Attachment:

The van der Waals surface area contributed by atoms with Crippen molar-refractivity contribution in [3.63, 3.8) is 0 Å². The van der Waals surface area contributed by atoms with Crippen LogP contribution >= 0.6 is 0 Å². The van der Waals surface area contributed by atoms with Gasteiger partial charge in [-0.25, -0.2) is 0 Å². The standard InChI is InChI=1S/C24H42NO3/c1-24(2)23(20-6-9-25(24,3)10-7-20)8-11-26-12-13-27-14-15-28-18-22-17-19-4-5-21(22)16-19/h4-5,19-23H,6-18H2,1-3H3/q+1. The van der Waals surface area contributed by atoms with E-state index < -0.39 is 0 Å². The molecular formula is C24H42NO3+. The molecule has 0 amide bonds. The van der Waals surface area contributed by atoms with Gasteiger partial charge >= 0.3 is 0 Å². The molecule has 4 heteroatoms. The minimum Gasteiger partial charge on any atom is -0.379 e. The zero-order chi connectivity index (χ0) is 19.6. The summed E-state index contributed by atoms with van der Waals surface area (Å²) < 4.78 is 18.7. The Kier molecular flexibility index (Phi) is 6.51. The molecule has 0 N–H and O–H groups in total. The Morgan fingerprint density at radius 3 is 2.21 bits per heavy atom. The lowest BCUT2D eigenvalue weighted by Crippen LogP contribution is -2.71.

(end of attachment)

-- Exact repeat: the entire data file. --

The van der Waals surface area contributed by atoms with Crippen molar-refractivity contribution in [3.63, 3.8) is 0 Å². The van der Waals surface area contributed by atoms with Crippen LogP contribution >= 0.6 is 0 Å². The van der Waals surface area contributed by atoms with Gasteiger partial charge in [-0.25, -0.2) is 0 Å². The standard InChI is InChI=1S/C24H42NO3/c1-24(2)23(20-6-9-25(24,3)10-7-20)8-11-26-12-13-27-14-15-28-18-22-17-19-4-5-21(22)16-19/h4-5,19-23H,6-18H2,1-3H3/q+1. The van der Waals surface area contributed by atoms with E-state index < -0.39 is 0 Å². The molecular formula is C24H42NO3+. The molecule has 0 amide bonds. The van der Waals surface area contributed by atoms with Gasteiger partial charge >= 0.3 is 0 Å². The molecule has 4 heteroatoms. The minimum Gasteiger partial charge on any atom is -0.379 e. The zero-order chi connectivity index (χ0) is 19.6. The summed E-state index contributed by atoms with van der Waals surface area (Å²) < 4.78 is 18.7. The Kier molecular flexibility index (Phi) is 6.51. The molecule has 0 N–H and O–H groups in total. The Morgan fingerprint density at radius 3 is 2.21 bits per heavy atom. The lowest BCUT2D eigenvalue weighted by Crippen LogP contribution is -2.71.